NMFS also proposes a regulatory limit on the number of times each FFP with Pacific cod endorsements in the GOA can be reactivated during the 3-year term of the permit. Operators of vessels designated on an FFP are subject to NMFS observer, VMS, and recordkeeping and reporting requirements while fishing in Federal and State waters for groundfish. The loss of fisheries records due to vessels surrendering an FFP, while targeting Pacific cod in State waters, could degrade the quality of information available to manage the Pacific cod fishery, and may lead to increased competition within a sector and among sectors prosecuting the Pacific cod fishery within State waters. To prevent operators from circumventing these requirements, operators with a Pacific cod endorsement, a GOA area designation, a trawl, hook-and-line, pot, or jig gear designation, and a C/P or CV operation type designation would be precluded from removing these designations from the FFP, and if surrendered, each FFP would be limited to one reactivation during the 3-year term of the permit.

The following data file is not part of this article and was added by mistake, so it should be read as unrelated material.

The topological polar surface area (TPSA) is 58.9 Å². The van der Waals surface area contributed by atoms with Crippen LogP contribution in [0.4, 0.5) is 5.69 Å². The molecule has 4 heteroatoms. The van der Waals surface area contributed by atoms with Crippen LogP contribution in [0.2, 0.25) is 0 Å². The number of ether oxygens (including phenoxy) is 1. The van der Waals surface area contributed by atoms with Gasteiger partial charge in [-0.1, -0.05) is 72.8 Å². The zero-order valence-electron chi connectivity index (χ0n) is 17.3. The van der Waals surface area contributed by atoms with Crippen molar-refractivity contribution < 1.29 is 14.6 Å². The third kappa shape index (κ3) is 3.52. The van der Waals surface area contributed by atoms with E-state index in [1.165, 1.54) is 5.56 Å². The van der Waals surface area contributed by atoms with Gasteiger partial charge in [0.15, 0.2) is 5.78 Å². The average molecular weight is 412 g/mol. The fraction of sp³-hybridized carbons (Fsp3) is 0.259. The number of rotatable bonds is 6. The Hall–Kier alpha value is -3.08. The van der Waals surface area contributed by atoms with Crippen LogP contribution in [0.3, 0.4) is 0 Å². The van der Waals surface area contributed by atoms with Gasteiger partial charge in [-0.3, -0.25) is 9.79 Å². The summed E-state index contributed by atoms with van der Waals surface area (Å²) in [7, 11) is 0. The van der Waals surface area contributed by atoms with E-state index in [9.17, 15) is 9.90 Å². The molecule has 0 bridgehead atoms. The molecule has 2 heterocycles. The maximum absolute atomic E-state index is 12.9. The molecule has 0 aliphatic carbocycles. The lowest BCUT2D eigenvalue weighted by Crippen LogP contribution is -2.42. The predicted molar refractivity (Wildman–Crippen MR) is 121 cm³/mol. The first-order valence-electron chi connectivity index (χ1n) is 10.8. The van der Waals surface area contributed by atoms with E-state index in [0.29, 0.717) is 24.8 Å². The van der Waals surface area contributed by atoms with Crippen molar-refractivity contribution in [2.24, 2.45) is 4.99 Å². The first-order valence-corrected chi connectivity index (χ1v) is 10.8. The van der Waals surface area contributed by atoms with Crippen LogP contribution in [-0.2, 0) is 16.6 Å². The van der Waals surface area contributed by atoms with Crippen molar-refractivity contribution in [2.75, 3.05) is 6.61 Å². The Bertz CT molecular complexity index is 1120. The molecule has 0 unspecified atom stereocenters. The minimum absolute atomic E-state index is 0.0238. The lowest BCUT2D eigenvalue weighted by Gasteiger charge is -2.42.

The owners and operators of vessels that do not harvest groundfish in the GOA and are endorsed as motherships on their FFP would be exempt from requirements limiting the reactivation of a surrendered permit. Vessels engaged solely in mothership activity could surrender their FFP multiple times in the 3-year term and remain eligible for a reissued FFP. If implemented, this exemption would enable motherships to surrender their FFP and operate as a CQE floating processor under the authority of an FPP in the same year. There is no limit on the times an FPP can be reissued; thus, a mothership vessel could process Pacific cod up to the Western GOA processing cap and the Western and Central GOA CQE floating processing cap in the same year and alternate between FFP and FPP multiple times in a 3-year permitting cycle. However, to account for Pacific cod processed under these processing caps, NMFS would require vessels receiving groundfish from other vessels for processing to have an operational VMS, as described in section X of this preamble.